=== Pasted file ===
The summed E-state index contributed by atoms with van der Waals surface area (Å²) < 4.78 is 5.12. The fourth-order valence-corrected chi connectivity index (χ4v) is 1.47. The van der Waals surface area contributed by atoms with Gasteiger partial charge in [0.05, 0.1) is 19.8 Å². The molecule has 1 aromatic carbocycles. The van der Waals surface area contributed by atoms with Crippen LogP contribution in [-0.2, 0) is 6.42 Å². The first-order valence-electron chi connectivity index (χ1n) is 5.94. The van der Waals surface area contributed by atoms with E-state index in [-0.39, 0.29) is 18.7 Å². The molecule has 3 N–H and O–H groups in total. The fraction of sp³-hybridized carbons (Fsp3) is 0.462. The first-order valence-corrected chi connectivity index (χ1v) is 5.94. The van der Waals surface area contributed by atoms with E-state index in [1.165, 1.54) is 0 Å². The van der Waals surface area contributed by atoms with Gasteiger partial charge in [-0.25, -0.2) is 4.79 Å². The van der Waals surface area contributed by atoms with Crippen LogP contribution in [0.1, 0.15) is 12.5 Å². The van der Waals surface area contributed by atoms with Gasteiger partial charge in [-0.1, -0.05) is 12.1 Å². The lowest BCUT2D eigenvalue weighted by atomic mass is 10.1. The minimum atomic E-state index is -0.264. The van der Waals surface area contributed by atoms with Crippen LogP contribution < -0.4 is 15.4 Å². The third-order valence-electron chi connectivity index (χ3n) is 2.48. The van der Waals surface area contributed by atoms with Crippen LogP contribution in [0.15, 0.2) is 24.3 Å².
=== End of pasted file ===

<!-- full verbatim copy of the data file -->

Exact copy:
The summed E-state index contributed by atoms with van der Waals surface area (Å²) < 4.78 is 5.12. The fourth-order valence-corrected chi connectivity index (χ4v) is 1.47. The van der Waals surface area contributed by atoms with Gasteiger partial charge in [0.05, 0.1) is 19.8 Å². The molecule has 1 aromatic carbocycles. The van der Waals surface area contributed by atoms with Crippen LogP contribution in [-0.2, 0) is 6.42 Å². The first-order valence-electron chi connectivity index (χ1n) is 5.94. The van der Waals surface area contributed by atoms with E-state index in [-0.39, 0.29) is 18.7 Å². The molecule has 3 N–H and O–H groups in total. The fraction of sp³-hybridized carbons (Fsp3) is 0.462. The first-order valence-corrected chi connectivity index (χ1v) is 5.94. The van der Waals surface area contributed by atoms with E-state index in [1.165, 1.54) is 0 Å². The van der Waals surface area contributed by atoms with Gasteiger partial charge in [-0.25, -0.2) is 4.79 Å². The van der Waals surface area contributed by atoms with Crippen LogP contribution in [0.1, 0.15) is 12.5 Å². The van der Waals surface area contributed by atoms with Gasteiger partial charge in [-0.1, -0.05) is 12.1 Å². The lowest BCUT2D eigenvalue weighted by atomic mass is 10.1. The minimum atomic E-state index is -0.264. The van der Waals surface area contributed by atoms with Crippen LogP contribution < -0.4 is 15.4 Å². The third-order valence-electron chi connectivity index (χ3n) is 2.48. The van der Waals surface area contributed by atoms with Crippen LogP contribution in [0.15, 0.2) is 24.3 Å².